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Wednesday, 8 April 2015

Two More Very Narrow Bridges …

"All the world is a very narrow bridge, but the main thing is to have no fear at all." -Rabbi Nachman of Bratslav

The scores of articles published about  Nesher Park, Haifa all say the same thing:


They enthuse about the two 70 metre long pedestrian suspension bridges made of steel ropes and beams that stretch across an abyss of magnificent scenery and state uniformly that swaying along them is akin to hanging midway between heaven and earth –  life and death.

The  impressive structures are the focal point of a walking and picnic route that involves crossing the canyon of the Katia River, whose waters flow only during the winter rainy season. So  anyone daring to look away from their feet as they cross the bridges may  enjoy a  panoramic view of the surrounding area that  encompasses the developed industrial and residential city and the surrounding countryside between the University of Haifa and the Nesher Forest.

The two bridges are about 150 metres apart and blend with the park’s natural features which include shrubs, flowers, oaks, pine and carob trees.

But the real interest is much nearer to the entrance where at the foot of a miniature amphitheatre and picnic spot stands an unusual memorial to someone who literally swayed and fell making a real life-or-death decision.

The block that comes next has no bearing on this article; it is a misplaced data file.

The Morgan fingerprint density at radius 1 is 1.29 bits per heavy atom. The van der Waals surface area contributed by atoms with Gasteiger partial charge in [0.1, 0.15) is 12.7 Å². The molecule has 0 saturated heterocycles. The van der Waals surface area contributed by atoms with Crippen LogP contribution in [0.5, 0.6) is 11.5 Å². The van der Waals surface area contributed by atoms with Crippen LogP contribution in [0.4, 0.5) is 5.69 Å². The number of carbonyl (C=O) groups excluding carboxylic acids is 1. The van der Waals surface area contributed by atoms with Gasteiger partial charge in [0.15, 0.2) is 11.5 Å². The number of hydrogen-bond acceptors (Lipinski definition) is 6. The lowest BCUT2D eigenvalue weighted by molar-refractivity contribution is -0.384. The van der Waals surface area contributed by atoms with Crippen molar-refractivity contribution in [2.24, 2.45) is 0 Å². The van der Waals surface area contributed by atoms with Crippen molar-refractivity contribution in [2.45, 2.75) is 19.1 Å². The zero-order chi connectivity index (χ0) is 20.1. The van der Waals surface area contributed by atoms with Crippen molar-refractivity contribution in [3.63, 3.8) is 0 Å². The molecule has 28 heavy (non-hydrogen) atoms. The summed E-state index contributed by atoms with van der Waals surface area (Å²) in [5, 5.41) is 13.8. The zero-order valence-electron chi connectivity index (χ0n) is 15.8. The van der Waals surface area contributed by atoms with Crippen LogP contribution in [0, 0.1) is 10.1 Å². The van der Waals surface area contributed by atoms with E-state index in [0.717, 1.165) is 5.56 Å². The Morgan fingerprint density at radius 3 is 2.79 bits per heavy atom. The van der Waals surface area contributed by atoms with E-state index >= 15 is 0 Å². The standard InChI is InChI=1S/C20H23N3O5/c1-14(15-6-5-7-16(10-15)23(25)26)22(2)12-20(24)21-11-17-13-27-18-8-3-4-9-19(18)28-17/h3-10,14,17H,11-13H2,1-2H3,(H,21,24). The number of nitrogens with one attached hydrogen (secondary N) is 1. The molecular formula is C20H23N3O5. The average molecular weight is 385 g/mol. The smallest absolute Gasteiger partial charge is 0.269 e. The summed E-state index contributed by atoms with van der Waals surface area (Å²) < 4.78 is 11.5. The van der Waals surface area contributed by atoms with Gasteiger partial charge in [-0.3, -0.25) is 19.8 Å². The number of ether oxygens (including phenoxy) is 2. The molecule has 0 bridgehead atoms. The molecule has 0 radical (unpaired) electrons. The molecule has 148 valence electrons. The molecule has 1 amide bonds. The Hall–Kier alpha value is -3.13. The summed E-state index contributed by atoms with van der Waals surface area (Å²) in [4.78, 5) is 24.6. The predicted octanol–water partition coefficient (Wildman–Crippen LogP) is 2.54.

Uri.BinamoLieutenant Uri Binamo died aged only 21 while commanding a ‘stop and search’ patrol by the IDF’s Nachshon battalion near Tulkarem on the West Bank. The incident happened during Chanucah in December 2005 when two suicide bombers, who had intended attacking a crowded shopping centre, blew themselves up when Binamo ordered one to remove a coat in which he had secreted explosives. Binamo’s bravery  saved the lives of many other Israeli citizens and he received a posthumous IDF Medal of Honour. The memorial – created as a wooden menorah in a space  known as ‘Uri’s Way’ - was established by his family with the help of the KKL-JNF and the JNF America's Women's Campaign for Israel.

© Natalie Wood (08 April 2015)

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